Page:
New No. 1 Sport In The U.S. -- Soccer?

It may happen sooner than you think. My bet is that it starts this summer as a storm of soccer is coming our way -- and it's only going to increase from here. With the 2010 FIFA World Cup kicking off in June in South Africa, all signs point to soccer fever spreading throughout 2010 and beyond. Our coveted American sports should stand up and take notice. Why? Here are 10 compelling reasons.

1. Fans: According to published research, there are more than 75 million international soccer fans in the United States. At a growth rate of 52% and with an increase of devoted fans since 2005, it's the fastest-growing avid fan base in the country. Generally, soccer fans are also considered to be valuable and ad-friendly consumers. More receptive consumers translate to more sponsor dollars, which we've already seen in the case of marketing powerhouses McDonald's and Budweiser becoming FIFA World Cup Sponsors.

2. Appointment Television: The U.S. average household delivery of international soccer events in 2008-09 was more than double versus the previous 12 years. Look no further than the UEFA Champions League final, which for the first time ever, surpassed the Super Bowl as the world's most-watched annual sporting event (approximately 109 million viewers). Sure, it's a global number, but there's a reason Roger Goodell is playing NFL games in London, the NHL plays games in Sweden and the NBA is likely to welcome its first international owner.

3. Media Rights: When ESPN gets involved, you know it means business. Ranked by Fast Company as the most innovative company in the sports industry, ESPN recognizes the growth potential for soccer and even acquired the rights to broadcast English Premier League games for the first time last year, in addition to the World Cup rights for 2010.

4. Media Distribution: According to ESPN, all 64 matches will be aired live and in high definition on ESPN, ESPN2 and ABC, as well as extensive coverage on and ESPN Mobile TV. Look for the World Cup to be a major player as a part of the rebranding to "ESPN 3."

5. Media Viewership Trends: Looking back, the 2006 World Cup had a massive multicultural audience. More than 1.3 billion fans watched worldwide, with more than 118 million in the United States. That figure is comparable to either March Madness or Super Bowl viewership, and it's even more than the World Series or BCS.

6. Sponsorship: While the list of World Cup partners and sponsors is impressive, we're more intrigued by the European league deals. For example, the biggest sports sponsorship deal in the world happened last summer when Chicago-based insurer AON Corporation committed more than $125 million over four years to be the new primary sponsor of English soccer club, Manchester United, beginning this year. Why? Because of the global audience. Think about it. More than 300 million people worldwide, claim to be fans of Manchester United -- the equivalent of every man, woman and child in America.

7. Video Game Sales: Earlier this year, EA revealed that FIFA 10 has sold nearly 10 million units since its launch last fall. And while Madden is king in the United States, FIFA 10 is the industry's top selling sports game worldwide. With no official release date yet announced for FIFA 11, expect it to hit stores in the fall, right in the sweet spot before Christmas and right after the World Cup final in July.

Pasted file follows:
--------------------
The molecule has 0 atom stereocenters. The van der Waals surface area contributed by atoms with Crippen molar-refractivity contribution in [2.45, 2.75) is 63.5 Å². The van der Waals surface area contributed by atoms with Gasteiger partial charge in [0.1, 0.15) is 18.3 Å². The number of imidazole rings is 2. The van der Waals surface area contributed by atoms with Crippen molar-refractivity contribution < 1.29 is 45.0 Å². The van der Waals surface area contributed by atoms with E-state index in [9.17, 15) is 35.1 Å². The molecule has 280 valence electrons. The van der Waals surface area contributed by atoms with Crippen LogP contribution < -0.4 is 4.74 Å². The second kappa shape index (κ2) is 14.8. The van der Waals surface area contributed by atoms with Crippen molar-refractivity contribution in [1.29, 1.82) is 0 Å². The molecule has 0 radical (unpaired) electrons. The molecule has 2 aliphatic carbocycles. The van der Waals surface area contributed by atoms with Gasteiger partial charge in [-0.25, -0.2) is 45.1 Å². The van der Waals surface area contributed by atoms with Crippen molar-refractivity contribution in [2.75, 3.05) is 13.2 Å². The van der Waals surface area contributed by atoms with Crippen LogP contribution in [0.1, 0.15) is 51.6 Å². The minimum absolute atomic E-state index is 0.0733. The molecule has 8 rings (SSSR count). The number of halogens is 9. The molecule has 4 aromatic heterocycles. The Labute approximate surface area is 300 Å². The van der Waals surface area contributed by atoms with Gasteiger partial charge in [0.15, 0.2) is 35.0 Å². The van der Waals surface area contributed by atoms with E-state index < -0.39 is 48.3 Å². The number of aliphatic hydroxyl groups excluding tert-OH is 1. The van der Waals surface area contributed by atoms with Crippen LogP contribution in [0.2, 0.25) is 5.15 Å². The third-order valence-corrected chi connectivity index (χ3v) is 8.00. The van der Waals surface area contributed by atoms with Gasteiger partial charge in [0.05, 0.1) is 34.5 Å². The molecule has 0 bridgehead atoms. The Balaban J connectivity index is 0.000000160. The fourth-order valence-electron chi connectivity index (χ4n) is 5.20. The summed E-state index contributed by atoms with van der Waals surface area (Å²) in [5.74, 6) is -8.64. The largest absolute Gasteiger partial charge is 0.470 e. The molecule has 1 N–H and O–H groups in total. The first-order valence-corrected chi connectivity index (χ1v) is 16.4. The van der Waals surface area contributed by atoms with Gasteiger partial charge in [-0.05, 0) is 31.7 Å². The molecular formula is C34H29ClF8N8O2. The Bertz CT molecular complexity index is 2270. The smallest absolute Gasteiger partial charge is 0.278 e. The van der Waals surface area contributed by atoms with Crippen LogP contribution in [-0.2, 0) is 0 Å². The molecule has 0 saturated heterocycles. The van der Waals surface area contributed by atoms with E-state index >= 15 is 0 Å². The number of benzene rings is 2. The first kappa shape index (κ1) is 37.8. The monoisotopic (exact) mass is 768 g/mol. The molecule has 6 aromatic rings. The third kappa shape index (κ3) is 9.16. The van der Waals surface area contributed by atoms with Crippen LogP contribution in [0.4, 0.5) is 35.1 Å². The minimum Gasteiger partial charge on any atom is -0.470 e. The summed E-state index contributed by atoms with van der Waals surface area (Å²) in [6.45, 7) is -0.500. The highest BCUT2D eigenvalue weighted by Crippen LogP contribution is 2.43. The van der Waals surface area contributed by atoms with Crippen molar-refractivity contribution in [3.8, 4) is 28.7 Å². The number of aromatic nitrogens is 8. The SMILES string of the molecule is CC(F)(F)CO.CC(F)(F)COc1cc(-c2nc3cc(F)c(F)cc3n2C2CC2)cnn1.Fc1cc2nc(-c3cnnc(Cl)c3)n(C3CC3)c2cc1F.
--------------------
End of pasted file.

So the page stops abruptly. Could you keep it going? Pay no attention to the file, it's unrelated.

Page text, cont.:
8. The Youth Movement: The top sustainable sports in our country have massive financial interests at the youth development level. Baseball, basketball and football are all considered in the group of sports labeled America's pastime -- yet the amount of money and talent being poured into today's youth soccer is on a trajectory of growth unlike any other. For example, US Youth Soccer, the nation's largest youth sports organization, grew from 100,000 players in 1974 to more than 1 million in the early '90s. Today, US Youth Soccer registers annually over 3.2 million players, ages 5 to 19.

9. Brand as Owner: Red Bull is shaking up the sports landscape and MLS has allowed it the freedom to so. With Red Bull Arena, the new 25,000-seat soccer stadium in Harrison, N.J., opening just last month, it is already considered the premier soccer stadium in the United States.

10. Celebrity Status: Tiger, Peyton, Kobe, LeBron -- sports stars are the new global icons. Soccer also has its shares of global super stars, e.g., David Beckham and Ronaldinho. In 2010, look for opportunities for new stars to breakout and/or achieve superstar status in the United States, such as Cristiano Ronaldo. Last summer Ronaldo was transferred to Real Madrid from Manchester United for nearly $132 million, a staggering number for any athlete in any sport. Nike, Castrol and Armani are among just a few of his global sponsors.

A common thread in all of the above is the global nature of sports, especially evident with Futbol (soccer). I've always felt that modern sports marketing is a powerful global communication platform between "fans of sport" and corporations.

Most recently, the increased viewership of the Vancouver Olympics over past Winter Olympics demonstrated the increasing appetite of the global sports audience. That's a trend we expect to continue in 2010 with soccer fans and sponsors reaping the benefits.

4 comments about "New No. 1 Sport In The U.S. -- Soccer?".
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  1. Brian Canning from Davis Brand Capital, April 6, 2010 at 8:48 a.m.